Introduced in 1954, the Roundup (listed in Gretsch literature as model PX6130) was a trend-setting instrument with an eye-catching finish and ultra-hip-looking appointments.
It retailed for US$300 in ’54, sitting above the quasi-solidbody Jet line. That $300 got you quite a bit, including looks (a rugged finish, Western trim galore, shiny gold-coloured parts) and sound to die for courtesy of a routed body and twin DeArmond pickups.
The early Roundups featured a prominent G brand on its top, block fingerboard markers with pantographed cows and cactus inlays, orange/brown finish, steer’s head inlaid on the headstock, tortoiseshell pickguard with steer’s head engraving, belt-buckle-shaped tailpiece with a chuck wagon/campfire scene right down to the tooled leather edge trim, the ornamentation defines the look (and persona) of this instrument.
Speaking of tooled leather edge trim, the “upholstery tacks” (studs) used to fix the tooled-leather edge trim were used by Gretsch as far back as the ’30s to affix the round emblem to certain drum shells.
Except for the regular price increases and minor structural cosmetic alterations (like tops made of varying materials, additional pieces of binding, the size of the truss cover, and slight changes in the fingerboard markers), the 6130 underwent few significant changes in 1955 or ’56. After model year ’56, the 6130’s history and appearance becomes very difficult to document because Gretsch literature offers no pictorial examples, and the guitars virtually never surface. But by 1957 some features such as the cows & cactus fingerboard markers and steer head inlay had disappeared.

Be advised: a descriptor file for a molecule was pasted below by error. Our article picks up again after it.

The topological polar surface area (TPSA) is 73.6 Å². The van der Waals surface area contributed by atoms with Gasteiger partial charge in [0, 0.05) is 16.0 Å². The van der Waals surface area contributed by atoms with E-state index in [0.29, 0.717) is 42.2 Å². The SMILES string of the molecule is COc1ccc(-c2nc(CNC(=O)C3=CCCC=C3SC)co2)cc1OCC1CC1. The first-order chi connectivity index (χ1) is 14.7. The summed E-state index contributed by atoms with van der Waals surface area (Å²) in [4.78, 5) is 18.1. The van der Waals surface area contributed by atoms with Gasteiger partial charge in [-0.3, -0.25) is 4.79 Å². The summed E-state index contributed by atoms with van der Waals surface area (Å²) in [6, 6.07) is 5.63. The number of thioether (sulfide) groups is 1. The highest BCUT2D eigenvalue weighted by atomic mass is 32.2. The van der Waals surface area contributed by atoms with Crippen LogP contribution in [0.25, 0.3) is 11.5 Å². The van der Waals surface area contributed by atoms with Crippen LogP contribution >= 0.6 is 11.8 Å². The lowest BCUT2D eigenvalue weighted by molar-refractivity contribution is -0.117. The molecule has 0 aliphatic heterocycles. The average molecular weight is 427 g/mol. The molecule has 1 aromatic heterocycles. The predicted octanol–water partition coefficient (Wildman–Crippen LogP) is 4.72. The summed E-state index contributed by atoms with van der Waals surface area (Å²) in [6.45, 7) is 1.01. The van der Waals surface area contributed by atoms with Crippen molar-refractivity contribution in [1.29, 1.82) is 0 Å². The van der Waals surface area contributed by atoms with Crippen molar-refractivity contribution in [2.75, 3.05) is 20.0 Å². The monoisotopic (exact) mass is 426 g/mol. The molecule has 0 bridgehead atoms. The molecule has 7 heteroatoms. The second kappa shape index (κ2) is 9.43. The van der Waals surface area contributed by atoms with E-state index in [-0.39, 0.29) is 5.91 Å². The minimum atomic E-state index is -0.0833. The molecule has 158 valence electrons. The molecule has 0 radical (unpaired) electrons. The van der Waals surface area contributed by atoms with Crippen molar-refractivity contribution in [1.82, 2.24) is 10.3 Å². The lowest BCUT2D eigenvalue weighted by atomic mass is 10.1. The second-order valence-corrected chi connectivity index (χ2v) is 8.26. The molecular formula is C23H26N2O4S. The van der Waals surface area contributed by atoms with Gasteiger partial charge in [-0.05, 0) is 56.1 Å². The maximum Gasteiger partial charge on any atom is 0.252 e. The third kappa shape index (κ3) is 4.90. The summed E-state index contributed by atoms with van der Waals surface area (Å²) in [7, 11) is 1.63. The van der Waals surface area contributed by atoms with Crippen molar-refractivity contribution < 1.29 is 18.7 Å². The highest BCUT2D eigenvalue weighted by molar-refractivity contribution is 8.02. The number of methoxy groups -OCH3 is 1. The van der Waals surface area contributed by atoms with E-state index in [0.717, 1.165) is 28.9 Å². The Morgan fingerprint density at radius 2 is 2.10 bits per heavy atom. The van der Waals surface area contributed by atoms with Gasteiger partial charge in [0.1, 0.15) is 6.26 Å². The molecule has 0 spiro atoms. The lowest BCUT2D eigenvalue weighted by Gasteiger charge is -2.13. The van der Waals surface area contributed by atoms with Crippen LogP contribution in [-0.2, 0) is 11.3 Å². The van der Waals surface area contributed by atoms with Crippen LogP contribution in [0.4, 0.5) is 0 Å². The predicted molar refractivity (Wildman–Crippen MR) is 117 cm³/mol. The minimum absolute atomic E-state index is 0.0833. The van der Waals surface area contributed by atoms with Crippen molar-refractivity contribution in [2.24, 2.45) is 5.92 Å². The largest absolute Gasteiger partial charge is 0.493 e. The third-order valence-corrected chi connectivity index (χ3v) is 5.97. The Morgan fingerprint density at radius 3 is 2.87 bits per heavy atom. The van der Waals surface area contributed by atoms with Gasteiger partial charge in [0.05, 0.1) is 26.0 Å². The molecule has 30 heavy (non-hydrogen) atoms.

This particular Roundup is from 1957 and it features Gretsch’s proprietary half-moon fingerboard markers. It also has a Gretsch “space control” bridge which allows individual lateral spacing of the strings.
Early Roundups are easily spotted by their “belt buckle” tailpiece, distinctive knotty pine top and a massive steer head on the pickguard. The original Roundup only survived until 1958. In the 90s the Roundup name was revived, but the actual guitar was closer to the 6121 solidbody, and none of the distinctive Roundup features were present.
The belt buckle tailpiece on this one has been replaced with a genuine vintage gold plated Gretsch branded Bigsby unit, installed with care by respected Sydney luthier Piers Crocker. And that feature alone makes this Roundup not only a wonderful sounding guitar, but a unique instrument as well. Anyway, what self respecting vintage Gretsch guitar wouldn’t have a Bigsby ?!
The good news is that the original belt buckle bridge is in the case and included in the sale, so a new owner could reinstall it if they wished.
This Gretsch Roundup is owned by a member of a high profile Aussie band and has been serviced and looked after by the most professional guitar support crew in the country. This discerning and meticulous owner has ensured that this instrument has not been molested or changed over his many years of ownership, apart from the installation of the Bigsby. It has been recorded, featured in video clips and played live on the biggest stages in Oz and worldwide.
It is in excellent vintage condition. It has certainly been played, and the evidence is apparent – small nicks, dings & dents here and there but nothing offensive, and nothing unexpected in a guitar over 60 years old. Structurally sound and cosmetically still a stunner, this particular Roundup features 4 (four – count ‘em) big knots in the lovely pine top, which is a feature very appealing to collectors of vintage Gretsch instruments.
Most importantly, this one plays beautifully in all positions and sounds brilliant. The original vintage DeArmond single coil pickups are a thing of beauty in their own right, and give this fabulous guitar a unique voice all its own.
Comes in its original Gretsch hard case in good condition.